Smartphones will never catch on … will they?

In 2008 we ran a story about the first Android phone, the brick-like HTC Dream. How times have changed and how quickly, as omnipresent Android is in our cars, …
rise of android

This post has been dusted off and brought out of the 50connect archive. It’s a reminder of a time when people knew how to hold a conversation face to face. A time when people read books and could hold eye contact. A time before people fell under the spell of the LCD screen in their pocket, brought to them to make their lives better by Apple and Google.

The smartphone is now so embedded in our lives that we almost run on autopilot and leave the difficult stuff to Google and Siri. Recipes, navigation, spelling and grammar – rack your brain or use your smartphone? I think we all know the answer to that.

Well, in 2008 before we got used to being augmented by Android, this is how the future of mobile telephony looked

T-Mobile G1 handset is the first device to run the search giant’s operating system which will feature a touch screen as well as a Qwerty keyboard.
[Editor’s note: In 2021 there is someone in the 50connect office who still insists on using a handset with a Qwerty keyboard.]

It will be available for free on T-Mobile tariffs of over £40 a month and includes unlimited net browsing.

Other features include a three megapixel camera, a ‘one click’ contextual search and a browser that users can zoom in on by tapping the screen.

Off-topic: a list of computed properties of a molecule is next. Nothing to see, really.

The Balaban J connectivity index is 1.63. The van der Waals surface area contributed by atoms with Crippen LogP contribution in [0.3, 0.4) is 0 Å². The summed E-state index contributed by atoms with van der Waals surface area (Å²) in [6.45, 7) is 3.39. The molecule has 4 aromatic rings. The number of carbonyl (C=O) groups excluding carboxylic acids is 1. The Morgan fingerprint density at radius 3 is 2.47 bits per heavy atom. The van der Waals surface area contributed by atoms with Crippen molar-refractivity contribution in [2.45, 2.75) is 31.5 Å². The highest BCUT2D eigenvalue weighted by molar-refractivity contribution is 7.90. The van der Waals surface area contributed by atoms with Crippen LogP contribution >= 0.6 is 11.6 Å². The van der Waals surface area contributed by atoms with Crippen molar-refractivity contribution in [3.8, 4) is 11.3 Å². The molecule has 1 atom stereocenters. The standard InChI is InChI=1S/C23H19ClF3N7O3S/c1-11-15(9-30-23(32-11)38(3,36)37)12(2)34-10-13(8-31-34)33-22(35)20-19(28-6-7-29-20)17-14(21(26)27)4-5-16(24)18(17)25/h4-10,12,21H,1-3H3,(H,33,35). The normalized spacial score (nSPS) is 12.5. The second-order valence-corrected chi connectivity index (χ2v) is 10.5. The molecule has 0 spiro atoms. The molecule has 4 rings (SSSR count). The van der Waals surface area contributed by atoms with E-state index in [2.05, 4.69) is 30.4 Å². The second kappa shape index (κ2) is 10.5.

The handset will be wi-fi and 3G enabled and has built-in support for YouTube.

Users will also have access to the so-called Android Market, where they will be able to download a variety of applications.

Google announced its plans for the Android phone software in November 2007 with a declared aim of making it easier to get at the web while on the move.

Google faces stiff competition from established players such as Nokia with its Symbian software … and more recently Apple has been gaining customers with its much hyped iPhone

HTC Dream - the android pioneer
HTC Dream: The third-party apps and clunky user interface wasn’t everyone’s cup of tea at launch

To help develop Android, Google also unveiled the Open Handset Alliance – a partnership of more than 30 firms that would work to make phone software easier to work with. The group includes operators such as Telefonica, handset makers such as HTC and Motorola as well as chip makers such as Intel and Qualcomm.

Many of the partners demonstrated early prototype Android phones at the Mobile World Congress held in Barcelona in mid-February.

The idea behind Android is to do for phone software what the open source Linux software has done for PCs. Developers of phone software can get at most of the core elements of the Android software to help them write better applications.

t mobile g1 4
Google and Open Handset Alliance (OHA) developed the Linux-based Android operating system

However, in launching Android, Google faces stiff competition from established players such as Nokia with its Symbian software and Microsoft with its Mobile operating system. More recently Apple has been gaining customers with its much hyped iPhone.

The Android software is squarely aimed at the smartphone segment of the handset market which adds sophisticated functions to the basic calling and texting capabilities of most phones. Current estimates suggest that only 12-13% of all handsets can be considered smartphones.

Impressive, eh? Android took a little while to find its feet but when it did it showed the Symbian platform the same exit door taken by the dodo and the dinosaurs. How we love our smartphones now!

Image by neo tam from Pixabay

Last modified: June 10, 2021

Written by 10:49 pm Home & Lifestyle